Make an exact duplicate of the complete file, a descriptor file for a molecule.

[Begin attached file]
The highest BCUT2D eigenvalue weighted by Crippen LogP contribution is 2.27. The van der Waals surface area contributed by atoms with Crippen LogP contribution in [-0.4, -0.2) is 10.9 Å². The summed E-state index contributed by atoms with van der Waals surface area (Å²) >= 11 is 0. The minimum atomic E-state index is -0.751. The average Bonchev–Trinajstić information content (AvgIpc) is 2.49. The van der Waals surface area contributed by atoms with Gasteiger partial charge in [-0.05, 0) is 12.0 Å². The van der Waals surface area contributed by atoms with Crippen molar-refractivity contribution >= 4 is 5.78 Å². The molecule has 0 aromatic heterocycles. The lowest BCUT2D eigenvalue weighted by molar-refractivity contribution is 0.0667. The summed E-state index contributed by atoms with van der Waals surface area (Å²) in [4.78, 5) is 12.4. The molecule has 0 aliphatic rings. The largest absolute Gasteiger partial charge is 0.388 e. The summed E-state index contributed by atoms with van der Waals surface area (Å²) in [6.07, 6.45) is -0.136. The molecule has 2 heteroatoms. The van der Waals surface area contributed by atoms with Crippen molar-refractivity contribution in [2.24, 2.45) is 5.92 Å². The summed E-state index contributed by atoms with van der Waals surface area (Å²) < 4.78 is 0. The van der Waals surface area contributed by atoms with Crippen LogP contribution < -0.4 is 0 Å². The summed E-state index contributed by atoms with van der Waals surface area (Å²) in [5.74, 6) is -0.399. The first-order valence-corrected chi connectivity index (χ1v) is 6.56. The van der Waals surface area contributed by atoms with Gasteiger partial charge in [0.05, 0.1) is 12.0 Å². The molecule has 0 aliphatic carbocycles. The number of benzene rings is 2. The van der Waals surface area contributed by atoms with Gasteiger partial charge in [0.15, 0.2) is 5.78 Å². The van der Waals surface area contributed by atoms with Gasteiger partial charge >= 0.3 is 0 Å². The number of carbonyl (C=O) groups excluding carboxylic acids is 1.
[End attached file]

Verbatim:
The highest BCUT2D eigenvalue weighted by Crippen LogP contribution is 2.27. The van der Waals surface area contributed by atoms with Crippen LogP contribution in [-0.4, -0.2) is 10.9 Å². The summed E-state index contributed by atoms with van der Waals surface area (Å²) >= 11 is 0. The minimum atomic E-state index is -0.751. The average Bonchev–Trinajstić information content (AvgIpc) is 2.49. The van der Waals surface area contributed by atoms with Gasteiger partial charge in [-0.05, 0) is 12.0 Å². The van der Waals surface area contributed by atoms with Crippen molar-refractivity contribution >= 4 is 5.78 Å². The molecule has 0 aromatic heterocycles. The lowest BCUT2D eigenvalue weighted by molar-refractivity contribution is 0.0667. The summed E-state index contributed by atoms with van der Waals surface area (Å²) in [4.78, 5) is 12.4. The molecule has 0 aliphatic rings. The largest absolute Gasteiger partial charge is 0.388 e. The summed E-state index contributed by atoms with van der Waals surface area (Å²) in [6.07, 6.45) is -0.136. The molecule has 2 heteroatoms. The van der Waals surface area contributed by atoms with Crippen molar-refractivity contribution in [2.24, 2.45) is 5.92 Å². The summed E-state index contributed by atoms with van der Waals surface area (Å²) < 4.78 is 0. The van der Waals surface area contributed by atoms with Crippen LogP contribution < -0.4 is 0 Å². The summed E-state index contributed by atoms with van der Waals surface area (Å²) in [5.74, 6) is -0.399. The first-order valence-corrected chi connectivity index (χ1v) is 6.56. The van der Waals surface area contributed by atoms with Gasteiger partial charge in [0.05, 0.1) is 12.0 Å². The molecule has 0 aliphatic carbocycles. The number of benzene rings is 2. The van der Waals surface area contributed by atoms with Gasteiger partial charge in [0.15, 0.2) is 5.78 Å². The van der Waals surface area contributed by atoms with Gasteiger partial charge >= 0.3 is 0 Å². The number of carbonyl (C=O) groups excluding carboxylic acids is 1.